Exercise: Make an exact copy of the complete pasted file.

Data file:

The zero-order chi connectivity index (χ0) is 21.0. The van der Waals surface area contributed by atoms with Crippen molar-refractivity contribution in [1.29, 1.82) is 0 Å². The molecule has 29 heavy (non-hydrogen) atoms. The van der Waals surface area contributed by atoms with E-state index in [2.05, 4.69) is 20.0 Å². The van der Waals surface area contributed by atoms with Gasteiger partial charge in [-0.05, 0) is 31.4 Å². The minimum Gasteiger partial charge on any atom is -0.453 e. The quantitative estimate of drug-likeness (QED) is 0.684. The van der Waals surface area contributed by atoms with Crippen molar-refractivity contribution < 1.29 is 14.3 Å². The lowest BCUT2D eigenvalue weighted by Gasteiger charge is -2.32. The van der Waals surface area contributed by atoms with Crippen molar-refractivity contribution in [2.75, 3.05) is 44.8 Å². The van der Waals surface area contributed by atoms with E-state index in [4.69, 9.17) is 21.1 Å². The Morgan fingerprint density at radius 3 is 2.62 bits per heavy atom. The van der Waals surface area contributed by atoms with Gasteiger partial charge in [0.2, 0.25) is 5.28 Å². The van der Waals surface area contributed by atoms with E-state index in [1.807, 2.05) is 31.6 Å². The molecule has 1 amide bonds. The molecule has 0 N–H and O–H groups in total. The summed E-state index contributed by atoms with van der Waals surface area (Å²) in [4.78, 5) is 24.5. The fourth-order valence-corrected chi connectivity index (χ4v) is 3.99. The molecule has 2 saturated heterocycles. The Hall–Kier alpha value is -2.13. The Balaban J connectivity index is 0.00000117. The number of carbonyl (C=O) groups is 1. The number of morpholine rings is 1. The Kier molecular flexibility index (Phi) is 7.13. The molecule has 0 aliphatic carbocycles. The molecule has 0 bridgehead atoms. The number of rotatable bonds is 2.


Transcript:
The zero-order chi connectivity index (χ0) is 21.0. The van der Waals surface area contributed by atoms with Crippen molar-refractivity contribution in [1.29, 1.82) is 0 Å². The molecule has 29 heavy (non-hydrogen) atoms. The van der Waals surface area contributed by atoms with E-state index in [2.05, 4.69) is 20.0 Å². The van der Waals surface area contributed by atoms with Gasteiger partial charge in [-0.05, 0) is 31.4 Å². The minimum Gasteiger partial charge on any atom is -0.453 e. The quantitative estimate of drug-likeness (QED) is 0.684. The van der Waals surface area contributed by atoms with Crippen molar-refractivity contribution < 1.29 is 14.3 Å². The lowest BCUT2D eigenvalue weighted by Gasteiger charge is -2.32. The van der Waals surface area contributed by atoms with Crippen molar-refractivity contribution in [2.75, 3.05) is 44.8 Å². The van der Waals surface area contributed by atoms with E-state index in [4.69, 9.17) is 21.1 Å². The Morgan fingerprint density at radius 3 is 2.62 bits per heavy atom. The van der Waals surface area contributed by atoms with Gasteiger partial charge in [0.2, 0.25) is 5.28 Å². The van der Waals surface area contributed by atoms with E-state index in [1.807, 2.05) is 31.6 Å². The molecule has 1 amide bonds. The molecule has 0 N–H and O–H groups in total. The summed E-state index contributed by atoms with van der Waals surface area (Å²) in [4.78, 5) is 24.5. The fourth-order valence-corrected chi connectivity index (χ4v) is 3.99. The molecule has 2 saturated heterocycles. The Hall–Kier alpha value is -2.13. The Balaban J connectivity index is 0.00000117. The number of carbonyl (C=O) groups is 1. The number of morpholine rings is 1. The Kier molecular flexibility index (Phi) is 7.13. The molecule has 0 aliphatic carbocycles. The molecule has 0 bridgehead atoms. The number of rotatable bonds is 2.